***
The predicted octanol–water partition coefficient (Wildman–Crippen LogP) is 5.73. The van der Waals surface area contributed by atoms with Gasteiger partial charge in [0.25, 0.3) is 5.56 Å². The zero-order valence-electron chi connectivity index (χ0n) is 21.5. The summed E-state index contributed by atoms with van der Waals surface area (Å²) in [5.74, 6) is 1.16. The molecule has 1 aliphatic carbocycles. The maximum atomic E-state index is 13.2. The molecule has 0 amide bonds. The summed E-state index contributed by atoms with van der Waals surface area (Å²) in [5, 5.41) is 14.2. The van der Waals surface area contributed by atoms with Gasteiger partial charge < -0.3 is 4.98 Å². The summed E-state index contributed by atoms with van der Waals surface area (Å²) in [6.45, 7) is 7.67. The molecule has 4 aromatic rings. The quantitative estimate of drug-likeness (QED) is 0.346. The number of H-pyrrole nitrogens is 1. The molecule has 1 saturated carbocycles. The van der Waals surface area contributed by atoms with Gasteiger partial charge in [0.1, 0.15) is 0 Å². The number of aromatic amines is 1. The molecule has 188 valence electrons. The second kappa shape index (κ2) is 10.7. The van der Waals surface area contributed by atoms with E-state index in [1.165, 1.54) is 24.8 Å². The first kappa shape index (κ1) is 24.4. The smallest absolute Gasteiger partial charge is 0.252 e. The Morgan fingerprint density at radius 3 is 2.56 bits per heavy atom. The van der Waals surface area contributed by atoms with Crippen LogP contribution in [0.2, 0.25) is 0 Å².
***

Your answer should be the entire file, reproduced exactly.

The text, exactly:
The predicted octanol–water partition coefficient (Wildman–Crippen LogP) is 5.73. The van der Waals surface area contributed by atoms with Gasteiger partial charge in [0.25, 0.3) is 5.56 Å². The zero-order valence-electron chi connectivity index (χ0n) is 21.5. The summed E-state index contributed by atoms with van der Waals surface area (Å²) in [5.74, 6) is 1.16. The molecule has 1 aliphatic carbocycles. The maximum atomic E-state index is 13.2. The molecule has 0 amide bonds. The summed E-state index contributed by atoms with van der Waals surface area (Å²) in [5, 5.41) is 14.2. The van der Waals surface area contributed by atoms with Gasteiger partial charge < -0.3 is 4.98 Å². The summed E-state index contributed by atoms with van der Waals surface area (Å²) in [6.45, 7) is 7.67. The molecule has 4 aromatic rings. The quantitative estimate of drug-likeness (QED) is 0.346. The number of H-pyrrole nitrogens is 1. The molecule has 1 saturated carbocycles. The van der Waals surface area contributed by atoms with Gasteiger partial charge in [0.1, 0.15) is 0 Å². The number of aromatic amines is 1. The molecule has 188 valence electrons. The second kappa shape index (κ2) is 10.7. The van der Waals surface area contributed by atoms with E-state index in [1.165, 1.54) is 24.8 Å². The first kappa shape index (κ1) is 24.4. The smallest absolute Gasteiger partial charge is 0.252 e. The Morgan fingerprint density at radius 3 is 2.56 bits per heavy atom. The van der Waals surface area contributed by atoms with Crippen LogP contribution in [0.2, 0.25) is 0 Å².